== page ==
Nodo de filosofía de la biología
Explanatory Role of Natural Selection
Charles Darwin proposed that natural selection can explain the origin of traits, but many biologist and philosophers have argued that natural selection only can explain the spread of traits which origin is explained by mutations. At least five explanatory roles of natural selection have been proposed and debated in evolutionary thought. We explore these debates taking into account empirical and theoretical approaches.
Neutral Theory in Evolutionary Biology
Neutral theories of molecular evolution have been considered the most important alternatives to natural selection theory. This theories defends the survival of the luckiest in contraposition to the survival of the fittest. However, the most part of philosophy of biology lies in the assumption that evolution occurs by natural selection. We explore the philosophical consequences of neutral theories and what this implies to our view of the biological world.
Laws in Biology
The role and existence of laws in biology has been debated. In contrast with physics, in biology there have been proposed few laws and they appear not to be central in biological theories. We explore the importance of laws in biology and propoose some laws that may serve as structuring principles of biological theories. This issue connect this research with issues that are part of the Node of Theoretical Biology and Complexity (see).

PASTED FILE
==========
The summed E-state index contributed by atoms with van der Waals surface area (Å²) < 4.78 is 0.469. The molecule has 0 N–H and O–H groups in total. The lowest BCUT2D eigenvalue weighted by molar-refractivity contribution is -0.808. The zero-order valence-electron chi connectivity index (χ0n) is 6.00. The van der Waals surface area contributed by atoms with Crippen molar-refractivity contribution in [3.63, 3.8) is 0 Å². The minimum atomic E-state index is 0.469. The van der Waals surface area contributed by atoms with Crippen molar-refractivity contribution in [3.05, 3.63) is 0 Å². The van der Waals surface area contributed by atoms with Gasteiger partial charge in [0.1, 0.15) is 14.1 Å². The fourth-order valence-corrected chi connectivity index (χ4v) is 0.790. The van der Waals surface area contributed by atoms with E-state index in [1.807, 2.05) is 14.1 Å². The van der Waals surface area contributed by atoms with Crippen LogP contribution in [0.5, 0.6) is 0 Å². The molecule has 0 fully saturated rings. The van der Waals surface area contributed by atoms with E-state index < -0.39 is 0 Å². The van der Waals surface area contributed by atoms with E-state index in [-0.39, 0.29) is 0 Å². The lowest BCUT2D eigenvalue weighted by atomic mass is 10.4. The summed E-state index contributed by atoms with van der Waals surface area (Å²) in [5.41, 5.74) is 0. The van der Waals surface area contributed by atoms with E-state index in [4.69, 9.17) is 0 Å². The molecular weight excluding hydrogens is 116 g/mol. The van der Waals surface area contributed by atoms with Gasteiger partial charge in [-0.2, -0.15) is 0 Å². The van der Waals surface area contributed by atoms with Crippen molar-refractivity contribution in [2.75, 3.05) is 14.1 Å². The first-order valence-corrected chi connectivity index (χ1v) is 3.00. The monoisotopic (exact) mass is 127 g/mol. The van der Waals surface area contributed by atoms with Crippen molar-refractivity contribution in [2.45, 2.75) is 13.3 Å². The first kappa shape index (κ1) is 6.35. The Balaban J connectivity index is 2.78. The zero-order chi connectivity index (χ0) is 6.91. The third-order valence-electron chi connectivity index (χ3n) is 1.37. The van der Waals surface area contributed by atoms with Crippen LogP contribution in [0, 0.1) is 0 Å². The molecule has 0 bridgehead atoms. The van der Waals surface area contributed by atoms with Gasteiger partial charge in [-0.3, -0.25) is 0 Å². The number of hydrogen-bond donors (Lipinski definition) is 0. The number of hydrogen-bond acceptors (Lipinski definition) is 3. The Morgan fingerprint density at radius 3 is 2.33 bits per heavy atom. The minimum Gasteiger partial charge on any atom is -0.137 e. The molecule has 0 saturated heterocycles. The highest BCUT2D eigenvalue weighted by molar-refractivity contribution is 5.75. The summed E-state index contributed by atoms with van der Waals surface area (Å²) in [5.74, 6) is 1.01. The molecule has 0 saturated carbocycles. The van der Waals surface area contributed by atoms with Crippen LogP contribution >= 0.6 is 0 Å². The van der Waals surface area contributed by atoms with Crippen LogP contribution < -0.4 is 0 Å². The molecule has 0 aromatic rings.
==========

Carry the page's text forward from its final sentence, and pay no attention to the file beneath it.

Randomness in Evolution
Randomness in evolution was a central issue in evolutionary biology when the existence of Lamarckian (also called “adaptive”) mutations were debated. The issue was abandoned when Lamarckism was considered false. Today, new evidence of possible Lamarckian processes and mutations has revived the question of how to define random mutations. We analyze previous definitions and propose new alternatives to face this problem.
The mainstream biology today is dominated by reductionistic approaches, centered in DNA information of “gene-centrism”. We explore holistic of systems approaches to biology and its relevante to understand development and evolution. This issue connect this research with issues that are part of the Node of Structural Sciences and Autopoiesis (see).
Dr. Pablo Razeto Barry
Dr. Davide Vecchi
Lic. Ramiro Frick
Dr. Leonardo Bich
Dra. Ximena González
Lic.. Isaac Hernandez
RAZETO-BARRY, P. & FRICK, R. (2011). Probabilistic causation and the explanatory role of natural selection. Studies in History and Philosophy of Science 42(3):344-355.
RAZETO-BARRY, P. (2013). Complexity, adaptive complexity and the Creative View of natural selection. Studies in History and Philosophy of Biological and Biomedical Sciences 44:312-315.
FRICK, R. (2013). Autopoiesis y Evolución: encuentros y desencuentros entre el programa autopoiético y el programa darwiniano. pp. 129-168. En RAZETO-BARRY, P. & RAMOS-JILIBERTO, R. (eds.). Autopoiesis. Un concepto vivo. Editorial Nueva Civilización. Santiago, Chile.
VECCHI, D., HERNÁNDEZ, I. (2014). The epistemological resilience of the concept of morphogenetic field. In Minelli, A. & Pradeu, T. (eds.). Towards a Theory of Development. Oxford University Press, Oxford.
RAZETO-BARRY, P. & VECCHI, D. (2015). Mutational Lamarckism and mutational randomness as conditional independence. Biological Reviews (under resubmission).
RAZETO-BARRY, P. (2015). What should be the first law of biology? Studies in History and Philosophy of Science. (under resubmission).
RAZETO-BARRY, P. (2015). Newtonian evolution. Evolution. (under resubmission).
RAZETO-BARRY, P. (2015). A nearly neutral hypothesis for the evolution of human intelligence. Journal of Human Evolution. (under resubmission).